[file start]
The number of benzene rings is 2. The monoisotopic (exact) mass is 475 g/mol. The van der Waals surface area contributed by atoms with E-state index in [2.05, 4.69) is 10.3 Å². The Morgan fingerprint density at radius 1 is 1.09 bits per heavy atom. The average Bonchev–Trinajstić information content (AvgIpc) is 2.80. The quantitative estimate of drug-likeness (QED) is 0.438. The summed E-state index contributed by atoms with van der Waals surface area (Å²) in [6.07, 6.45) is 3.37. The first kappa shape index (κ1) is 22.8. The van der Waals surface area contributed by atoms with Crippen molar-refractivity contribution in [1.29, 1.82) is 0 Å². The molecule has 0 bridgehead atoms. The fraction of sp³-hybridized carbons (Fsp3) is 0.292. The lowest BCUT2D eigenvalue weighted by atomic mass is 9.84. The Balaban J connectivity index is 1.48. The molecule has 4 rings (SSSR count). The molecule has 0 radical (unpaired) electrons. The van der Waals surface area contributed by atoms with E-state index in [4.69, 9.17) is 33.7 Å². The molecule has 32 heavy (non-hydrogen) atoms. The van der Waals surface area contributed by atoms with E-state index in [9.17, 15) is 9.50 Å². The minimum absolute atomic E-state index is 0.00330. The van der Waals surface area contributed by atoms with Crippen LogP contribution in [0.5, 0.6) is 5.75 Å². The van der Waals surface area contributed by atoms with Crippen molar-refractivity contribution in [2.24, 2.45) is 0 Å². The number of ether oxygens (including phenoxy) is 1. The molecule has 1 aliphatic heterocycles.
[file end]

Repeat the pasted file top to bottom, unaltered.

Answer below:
The number of benzene rings is 2. The monoisotopic (exact) mass is 475 g/mol. The van der Waals surface area contributed by atoms with E-state index in [2.05, 4.69) is 10.3 Å². The Morgan fingerprint density at radius 1 is 1.09 bits per heavy atom. The average Bonchev–Trinajstić information content (AvgIpc) is 2.80. The quantitative estimate of drug-likeness (QED) is 0.438. The summed E-state index contributed by atoms with van der Waals surface area (Å²) in [6.07, 6.45) is 3.37. The first kappa shape index (κ1) is 22.8. The van der Waals surface area contributed by atoms with Crippen molar-refractivity contribution in [1.29, 1.82) is 0 Å². The molecule has 0 bridgehead atoms. The fraction of sp³-hybridized carbons (Fsp3) is 0.292. The lowest BCUT2D eigenvalue weighted by atomic mass is 9.84. The Balaban J connectivity index is 1.48. The molecule has 4 rings (SSSR count). The molecule has 0 radical (unpaired) electrons. The van der Waals surface area contributed by atoms with E-state index in [4.69, 9.17) is 33.7 Å². The molecule has 32 heavy (non-hydrogen) atoms. The van der Waals surface area contributed by atoms with E-state index in [9.17, 15) is 9.50 Å². The minimum absolute atomic E-state index is 0.00330. The van der Waals surface area contributed by atoms with Crippen LogP contribution in [0.5, 0.6) is 5.75 Å². The van der Waals surface area contributed by atoms with Crippen molar-refractivity contribution in [2.24, 2.45) is 0 Å². The number of ether oxygens (including phenoxy) is 1. The molecule has 1 aliphatic heterocycles.